Throughout the seemingly interminable coronavirus crisis, the majority of public criticism for our collective bungling of the pandemic has rightfully been leveled at President Donald Trump, who deliberately concealed the severity of the disease from the nation and actively undermined the efforts of public health officials to instill a sense of urgency in the public. But we are nearly a year into the pandemic with higher death tolls — over 3,000 people a day, or one 9/11 — than we’ve ever seen before, and the behavior of certain Democratic leaders should not be allowed to go without chastisement for their irresponsibility and displays of counter-productive arrogance.
It has been a Heculeanean task to get a very suspicious American public to comply with the social distancing protocols, mask mandates, and quarantines that medical experts say are the key to stopping the spread of the COVID-19 virus, especially when they’ve had to actively fight against White House’s selfish and depraved efforts to get people to sacrifice their lives and those of their families to feed the hunger of capital.
So it’s not very helpful when California’s Governor Gavin Newsom, who was just forced to issue his strongest lockdown order yet due to skyrocketing COVID-19 infection rates, is busted attending parties at the very expensive French Laundry restaurant — as did the mayor of San Francisco, London Breed.
Nor is it helpful for the Mayor of Denver, Michael Hancock, to fly home for Thanksgiving after banning his entire staff from doing so.
And it’s just insulting to see the Mayor of Austin, Steve Adler, take a family vacation to Cabo, Mexico, and then have the nerve to film a Facebook video there telling his city’s residents that “We need to stay home if you can. This is not the time to relax. We are going to be looking really closely. … We may have to close things down if we are not careful.”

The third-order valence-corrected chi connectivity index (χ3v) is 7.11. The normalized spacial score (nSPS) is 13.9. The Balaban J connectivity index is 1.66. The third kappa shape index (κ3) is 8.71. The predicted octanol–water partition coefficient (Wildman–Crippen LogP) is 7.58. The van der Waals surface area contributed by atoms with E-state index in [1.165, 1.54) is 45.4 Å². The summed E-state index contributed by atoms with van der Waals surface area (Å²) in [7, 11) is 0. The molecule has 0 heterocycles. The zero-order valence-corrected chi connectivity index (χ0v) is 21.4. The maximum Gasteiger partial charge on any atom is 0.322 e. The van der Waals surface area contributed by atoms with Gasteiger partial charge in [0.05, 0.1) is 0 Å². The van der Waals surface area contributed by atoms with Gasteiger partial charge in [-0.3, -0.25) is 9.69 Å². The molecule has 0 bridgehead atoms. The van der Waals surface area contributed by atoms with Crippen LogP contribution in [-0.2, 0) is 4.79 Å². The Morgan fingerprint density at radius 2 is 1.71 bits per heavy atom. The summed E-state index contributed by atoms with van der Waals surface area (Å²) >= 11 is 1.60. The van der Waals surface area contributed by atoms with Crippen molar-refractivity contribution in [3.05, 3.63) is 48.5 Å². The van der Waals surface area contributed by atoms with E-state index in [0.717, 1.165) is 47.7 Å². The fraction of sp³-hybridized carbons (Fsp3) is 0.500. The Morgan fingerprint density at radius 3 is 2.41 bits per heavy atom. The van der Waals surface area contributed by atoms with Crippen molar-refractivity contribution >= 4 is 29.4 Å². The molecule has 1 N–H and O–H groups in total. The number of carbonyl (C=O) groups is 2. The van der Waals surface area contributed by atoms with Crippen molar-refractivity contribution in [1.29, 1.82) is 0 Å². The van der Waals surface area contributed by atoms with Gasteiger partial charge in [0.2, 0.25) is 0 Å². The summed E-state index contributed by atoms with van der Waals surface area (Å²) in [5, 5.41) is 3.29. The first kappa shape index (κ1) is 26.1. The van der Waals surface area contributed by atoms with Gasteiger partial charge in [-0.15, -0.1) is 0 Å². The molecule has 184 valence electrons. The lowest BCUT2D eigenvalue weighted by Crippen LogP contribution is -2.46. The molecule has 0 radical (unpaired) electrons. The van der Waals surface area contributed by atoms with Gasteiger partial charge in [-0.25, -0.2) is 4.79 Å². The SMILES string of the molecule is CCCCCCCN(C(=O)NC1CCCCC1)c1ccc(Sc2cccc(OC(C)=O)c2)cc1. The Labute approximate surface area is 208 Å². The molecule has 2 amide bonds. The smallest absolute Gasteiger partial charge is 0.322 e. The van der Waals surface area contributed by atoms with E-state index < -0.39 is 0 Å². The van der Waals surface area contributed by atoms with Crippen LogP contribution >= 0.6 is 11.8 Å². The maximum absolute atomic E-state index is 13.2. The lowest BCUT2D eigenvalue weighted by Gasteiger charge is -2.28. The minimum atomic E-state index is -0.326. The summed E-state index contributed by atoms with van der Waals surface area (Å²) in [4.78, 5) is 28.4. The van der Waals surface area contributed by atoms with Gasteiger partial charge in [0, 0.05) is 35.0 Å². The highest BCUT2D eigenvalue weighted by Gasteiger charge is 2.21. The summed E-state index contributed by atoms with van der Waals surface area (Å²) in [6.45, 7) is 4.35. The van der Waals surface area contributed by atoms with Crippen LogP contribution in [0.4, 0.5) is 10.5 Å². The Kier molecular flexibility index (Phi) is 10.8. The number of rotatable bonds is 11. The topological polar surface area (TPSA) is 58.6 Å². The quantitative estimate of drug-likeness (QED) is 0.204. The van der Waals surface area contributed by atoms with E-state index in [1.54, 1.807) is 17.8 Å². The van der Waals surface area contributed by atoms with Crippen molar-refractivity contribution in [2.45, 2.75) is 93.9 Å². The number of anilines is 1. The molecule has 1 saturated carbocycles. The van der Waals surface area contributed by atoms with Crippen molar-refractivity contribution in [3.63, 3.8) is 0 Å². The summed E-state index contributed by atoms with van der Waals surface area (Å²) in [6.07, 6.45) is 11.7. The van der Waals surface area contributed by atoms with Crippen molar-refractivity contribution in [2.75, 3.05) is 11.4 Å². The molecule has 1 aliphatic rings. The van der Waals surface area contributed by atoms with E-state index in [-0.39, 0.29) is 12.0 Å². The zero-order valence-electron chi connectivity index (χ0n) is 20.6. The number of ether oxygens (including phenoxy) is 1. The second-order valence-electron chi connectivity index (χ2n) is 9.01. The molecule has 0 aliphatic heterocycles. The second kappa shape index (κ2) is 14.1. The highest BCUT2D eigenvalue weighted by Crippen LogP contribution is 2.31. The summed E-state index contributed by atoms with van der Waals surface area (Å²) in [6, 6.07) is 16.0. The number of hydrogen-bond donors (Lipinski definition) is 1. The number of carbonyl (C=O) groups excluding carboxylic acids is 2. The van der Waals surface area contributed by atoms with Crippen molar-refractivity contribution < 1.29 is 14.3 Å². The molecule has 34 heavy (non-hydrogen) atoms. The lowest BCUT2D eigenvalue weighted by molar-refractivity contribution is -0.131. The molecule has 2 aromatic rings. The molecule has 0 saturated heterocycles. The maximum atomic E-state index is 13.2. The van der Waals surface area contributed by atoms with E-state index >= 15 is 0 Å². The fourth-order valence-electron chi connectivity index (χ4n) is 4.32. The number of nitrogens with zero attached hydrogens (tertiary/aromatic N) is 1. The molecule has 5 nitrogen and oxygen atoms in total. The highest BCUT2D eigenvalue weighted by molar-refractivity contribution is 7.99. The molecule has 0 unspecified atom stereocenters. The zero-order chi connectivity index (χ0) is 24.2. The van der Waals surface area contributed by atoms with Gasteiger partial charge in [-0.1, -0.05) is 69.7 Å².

What kind of message is this supposed to send to people?
As the coronavirus crisis drastically exacerbates all the other simmering crises facing the American people — housing, employment, income inequality, healthcare — we have also been told for months and months to restrict ourselves from social contact and cut ourselves off from the people we love.
Millions of people have done so dutifully, some at great cost to their mental and emotional health, with no end in sight beyond vague hopes of a vaccine sometime in the next year, and it is infuriating to see our political elite flout the rules that they themselves have imposed upon us. Not only is it wildly counterproductive and a disgraceful abdication of their responsibility to the public, but it also is a sharp reminder of just how unequal things are in this country.
While Newsom and Adler flitter around the country, they know that if they fall sick they have access to the advanced medical technology — paid for by taxpayers! — that somehow kept decaying cholesterol sacks like Donald Trump and Chris Christie from dying from the COVID-19 virus.
But the vast majority of us are not so lucky and will have to say goodbye to our loved ones via iPad to avoid infecting them too.
These are iPad stations being prepared for virtual ICU end of life visits by a palliative care doc I know. Jesus. pic.twitter.com/lIgbg0FhaL
— i cant drive, n95 (@roto_tudor) December 3, 2020
For regular people who do survive, they can expect to spend the next month or so on the phone attempting to navigate a deliberately byzantine health insurance payment bureaucracy that pulls out all the stops to deny them coverage and end up in crippling debt for the foreseeable future. This debt is expected to be paid off in an economy that has lost millions of jobs that will likely never come back and paid heartlessly low wages before the pandemic even hit!
I’m sure the rest of us would love to fly to Mexico and go out to dinner at a nice restaurant, but we don’t because we have been ordered not to.
So I don’t think it’s too much to ask that our elected officials practice what they preach and at least make a cursory attempt to show that they care about the lives of their constituents. Getting this pandemic under control has been hard enough as it is, and we have nearly 300,000 dead Americans to show for it. It wouldn’t kill our political elites to shoulder one-tenth of the burden that the rest of us have had to, and if they are incapable of not going to fancy dinners with billionaires or skipping a vacation here or there, then perhaps its time for new leaders who don’t see pandemic restrictions as something that only applies to the plebs.
Opinion columnist and former editor-in-chief of Occupy Democrats. He graduated from Bennington College with a Bachelor's degree in history and political science. He now focuses on advancing the cause of social justice and equality in America.